October 26, 2012

Obese yet Metabolically Healthy

by

Obesity and insulin sensitivity seem like oil and water in the recipe of diabetes. But a study published in the online journal Nature Medicine has identified a process that preserves insulin sensitivity in obesity.

Researchers studied mice with genetically modified fat cell expression of mitoNEET. “mitoNEET” is a protein in the outer membrane of the mitochondria. Researchers wanted to see if manipulating mitoNEET would affect the energy yielding capacity of the mitochondria.

They found that by stimulating mitoNEET, the mitochondria enhanced fat uptake and storage, increasing the mass of fat cells. Although the fat cells increased in size, the insulin sensitivity of the cell did not suffer. This was quite puzzling to researchers because obesity and insulin sensitivity are not typically observed together.

The study also found that mitoNEET inhibits mitochondrial iron transport thus lowering the rate of beta cell oxidation. This increased the production of adiponectin.  Adiponectin is shown to enhance insulin sensitivity.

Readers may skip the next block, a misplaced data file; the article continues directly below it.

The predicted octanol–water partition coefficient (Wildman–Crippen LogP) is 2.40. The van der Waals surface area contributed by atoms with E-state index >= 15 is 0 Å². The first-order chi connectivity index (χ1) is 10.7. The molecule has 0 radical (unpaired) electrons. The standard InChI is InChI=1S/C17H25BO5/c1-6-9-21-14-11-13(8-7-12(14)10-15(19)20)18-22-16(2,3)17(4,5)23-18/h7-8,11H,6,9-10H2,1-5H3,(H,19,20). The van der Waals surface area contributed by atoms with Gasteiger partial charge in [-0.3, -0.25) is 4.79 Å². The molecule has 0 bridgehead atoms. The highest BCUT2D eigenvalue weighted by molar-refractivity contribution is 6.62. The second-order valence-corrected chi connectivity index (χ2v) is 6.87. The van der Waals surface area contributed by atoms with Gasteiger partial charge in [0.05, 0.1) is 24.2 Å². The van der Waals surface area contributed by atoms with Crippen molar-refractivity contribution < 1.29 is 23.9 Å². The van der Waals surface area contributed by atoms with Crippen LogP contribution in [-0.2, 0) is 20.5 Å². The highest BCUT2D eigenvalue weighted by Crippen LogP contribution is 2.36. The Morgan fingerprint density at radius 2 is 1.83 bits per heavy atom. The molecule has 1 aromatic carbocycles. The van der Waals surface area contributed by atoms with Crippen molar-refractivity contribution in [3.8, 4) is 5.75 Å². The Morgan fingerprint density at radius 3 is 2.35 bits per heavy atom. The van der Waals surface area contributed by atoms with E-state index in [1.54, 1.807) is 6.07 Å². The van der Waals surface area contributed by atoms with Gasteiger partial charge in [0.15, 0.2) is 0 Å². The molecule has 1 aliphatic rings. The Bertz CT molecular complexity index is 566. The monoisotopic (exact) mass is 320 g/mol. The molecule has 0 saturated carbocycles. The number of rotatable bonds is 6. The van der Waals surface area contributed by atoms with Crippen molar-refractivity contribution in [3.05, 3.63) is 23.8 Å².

On the flip side, a reduction in mitoNEET expression  increased the iron content of the mitochondria which led to less weight gain on a high-fat diet. However, this reduction in mitoNEET expression also caused more beta cell oxidation and glucose impairment.

At the risk of bringing this down to the level of a Jerry Springer show, if your body is looking to pack on weight while sustaining insulin sensitivity – mitoNEET does the job. The implication of mitoNEET is not immediately known in how it can help in weight loss, but it certainly has a pivotal role in fat cell metabolism. I wonder if mitoNEET is a brown fat cell characteristic. Brown fat, now that does a body good!

Visit Your Diabetes Health for more resources about health.
  • Anonymous

    Heavy AND healthy has always been present, in whatever portion of the population could afford enough food to BE healthy. A big issue with heavy and metabolically unhealthy has been repeated dieting, in which calorie restriction forces more effective use of nutrition (leading to an above-start-weight rebound) and damages normal metabolic processes. The “fat” community (BBM, BBW, NAAFA, etc.) learned long ago that staying at a constant weight, even if it is over AMA guidelines, is generally healthier than repeated dieting.